July 23, 2014
Ecuador's Correa plans court revamp after vote boost
President Rafael Correa vowed a shake-up of Ecuador's courts after a referendum strengthened his grip on the South American OPEC member nation while heightening foes' fears of autocratic rule.
Votes being counted into Sunday showed the leftist leader ahead on all 10 reforms he put to Ecuadoreans in a referendum that is an early indicator of Correa's prospects in a possible 2013 re-election bid in the Andean country.
With 30 percent of ballots counted, the 'Yes' votes range for the questions was 44-50 percent compared with 40-44 for 'No' -- a narrower margin than most had forecast but possibly reflecting opposition strength in urban areas counted first.
Long before complete results, Correa declared victory, opposition leaders accepted defeat and government supporters began celebrating a few hours after voting ended on Saturday.
"We've won - thank God and the people!" said Correa, 48.
"We have to make big changes in the next 18 months. We're going to face the opposition of mafias within the judiciary," added Correa, whose declared intention with the referendum was to eradicate corruption and inefficiency in courts.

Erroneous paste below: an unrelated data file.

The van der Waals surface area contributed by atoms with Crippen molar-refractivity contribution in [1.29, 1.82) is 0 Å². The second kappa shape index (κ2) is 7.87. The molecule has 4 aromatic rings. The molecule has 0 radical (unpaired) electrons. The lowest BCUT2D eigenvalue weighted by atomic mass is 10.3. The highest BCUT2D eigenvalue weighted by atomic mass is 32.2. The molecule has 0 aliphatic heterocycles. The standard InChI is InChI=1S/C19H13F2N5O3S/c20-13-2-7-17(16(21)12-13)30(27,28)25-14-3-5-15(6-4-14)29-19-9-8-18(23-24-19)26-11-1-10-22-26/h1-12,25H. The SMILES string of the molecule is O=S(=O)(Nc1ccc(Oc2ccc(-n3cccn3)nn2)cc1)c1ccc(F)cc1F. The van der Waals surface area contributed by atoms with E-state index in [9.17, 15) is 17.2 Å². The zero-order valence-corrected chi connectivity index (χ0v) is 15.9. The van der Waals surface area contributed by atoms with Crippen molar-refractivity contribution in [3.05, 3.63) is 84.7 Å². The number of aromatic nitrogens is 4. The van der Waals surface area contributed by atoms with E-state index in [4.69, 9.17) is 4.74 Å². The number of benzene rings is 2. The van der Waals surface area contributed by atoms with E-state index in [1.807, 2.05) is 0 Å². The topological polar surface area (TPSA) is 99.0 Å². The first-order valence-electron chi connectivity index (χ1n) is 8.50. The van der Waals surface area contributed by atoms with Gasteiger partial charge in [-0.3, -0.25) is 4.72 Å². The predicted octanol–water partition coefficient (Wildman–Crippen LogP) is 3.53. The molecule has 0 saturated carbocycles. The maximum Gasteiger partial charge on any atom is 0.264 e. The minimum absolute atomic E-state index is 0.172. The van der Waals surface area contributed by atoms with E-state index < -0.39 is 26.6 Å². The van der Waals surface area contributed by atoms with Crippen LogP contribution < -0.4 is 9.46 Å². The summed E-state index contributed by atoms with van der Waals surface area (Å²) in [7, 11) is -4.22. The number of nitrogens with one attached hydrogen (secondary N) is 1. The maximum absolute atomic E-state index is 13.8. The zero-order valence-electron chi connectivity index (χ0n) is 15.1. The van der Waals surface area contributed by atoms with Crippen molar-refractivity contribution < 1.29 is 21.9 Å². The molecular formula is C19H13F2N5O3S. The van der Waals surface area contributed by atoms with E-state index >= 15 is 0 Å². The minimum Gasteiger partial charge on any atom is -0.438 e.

In office since 2007, Correa should now be empowered to name one of three members of a panel charged with reforming the judiciary and appointing judges to the Supreme Court and lower courts. Allies will effectively choose the other two members.
Other reforms should allow the government to limit media ownership and hold journalists "responsible" for stories -- moves critics say threaten freedom of expression.
Victory should also help Correa to rein in dissent in the ruling Alianza Pais movement and better control parliament.
"Correa's victory makes it difficult to talk in any serious way about the separation of powers in Ecuador," said a U.S. analyst of the region, Michael Shifter.
Having won two presidential elections, Correa is widely expected to try again, although he has said he may prefer to retire with his wife to her homeland in Belgium.
"It's a little too soon to say it's a done deal but I have talked to our sources in Quito and they said they thought this was going to be the beginning of the 2013 campaign," said Eurasia Group consultancy analyst Risa Grais-Targow.